Frequently referred to as “pygmies” by outsiders, the BaAka have faced widespread persecution and forcible removal from their ancestral lands.
For further reading, here is an interesting article on the challenges these people face:
Today I am sharing an example of BaAka music. This polyphonic style of singing is known as “hocketing.” One singer begins a melody, then leaves a gap which other singers take up to complete the phrase.
Cover Image from Wikimedia Commons:
JMGRACIA100 / CC BY-SA (https://creativecommons.org/licenses/by-sa/4.0)
This blogger spent much of his childhood in Afghanistan and Central Asia. I admire his insights into the area and hope to reblog his ’10 countries’ post each day. L.
As an ethnomusicologist, one of the great joys of my life is discovering new artists performing music in different styles.
I want to share some of that joy with our readers, so each day for the next ten days, I will be posting a link to a song from a different country.
Today’s song is from Pakistan, a country near and dear to my heart.
It is by the legendary Ustad Nusrat Fateh Ali Khan (13 October 1948 – 16 August 1997). Known for his extraordinary vocal range, Khan is remembered as the king of qawwali, a form of Sufi devotional music.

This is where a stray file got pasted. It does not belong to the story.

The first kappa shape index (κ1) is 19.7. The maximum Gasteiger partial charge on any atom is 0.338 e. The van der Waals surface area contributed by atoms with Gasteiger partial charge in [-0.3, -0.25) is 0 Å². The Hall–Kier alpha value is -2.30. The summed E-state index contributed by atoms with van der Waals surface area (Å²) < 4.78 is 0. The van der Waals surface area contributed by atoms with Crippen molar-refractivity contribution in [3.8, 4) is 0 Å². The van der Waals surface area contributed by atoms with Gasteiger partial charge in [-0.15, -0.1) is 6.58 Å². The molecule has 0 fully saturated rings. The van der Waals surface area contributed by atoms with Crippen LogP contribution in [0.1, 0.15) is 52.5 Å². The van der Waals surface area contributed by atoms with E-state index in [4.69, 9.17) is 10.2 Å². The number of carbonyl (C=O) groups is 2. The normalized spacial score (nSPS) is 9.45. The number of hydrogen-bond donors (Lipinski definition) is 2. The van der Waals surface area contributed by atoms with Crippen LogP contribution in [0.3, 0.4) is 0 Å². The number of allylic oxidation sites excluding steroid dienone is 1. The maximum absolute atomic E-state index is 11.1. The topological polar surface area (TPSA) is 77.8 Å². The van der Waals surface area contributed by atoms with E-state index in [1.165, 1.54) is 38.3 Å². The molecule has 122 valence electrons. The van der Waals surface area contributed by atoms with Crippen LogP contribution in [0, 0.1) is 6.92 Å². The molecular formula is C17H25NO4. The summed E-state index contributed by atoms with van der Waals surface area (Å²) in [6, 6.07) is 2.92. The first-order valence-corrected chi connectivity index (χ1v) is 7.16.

In his lifetime, Khan obtained fame both in Pakistan and worldwide.
Cover Image from Wikimedia Commons:
Ramkishan950 / CC BY-SA (https://creativecommons.org/licenses/by-sa/3.0)
City of the Past, Medinet Madi, an early settlement on the desert edge (30 kilometres beyond Fayoum Oasis) was founded by pharaoh Amenemhot III (1844-1797 BCE). Along the processional avenue are varied examples of lions from the Ptolemaic period: winged beast some with heads of Ptolemaic king.
REPUBLIC OF BENIN
“How should Spring bring forth a garden on hard stone? Become earth, that you may grow flowers of many colors. For you have been heart-breaking rock. Once, for the sake of experiment, be earth!” -Rumi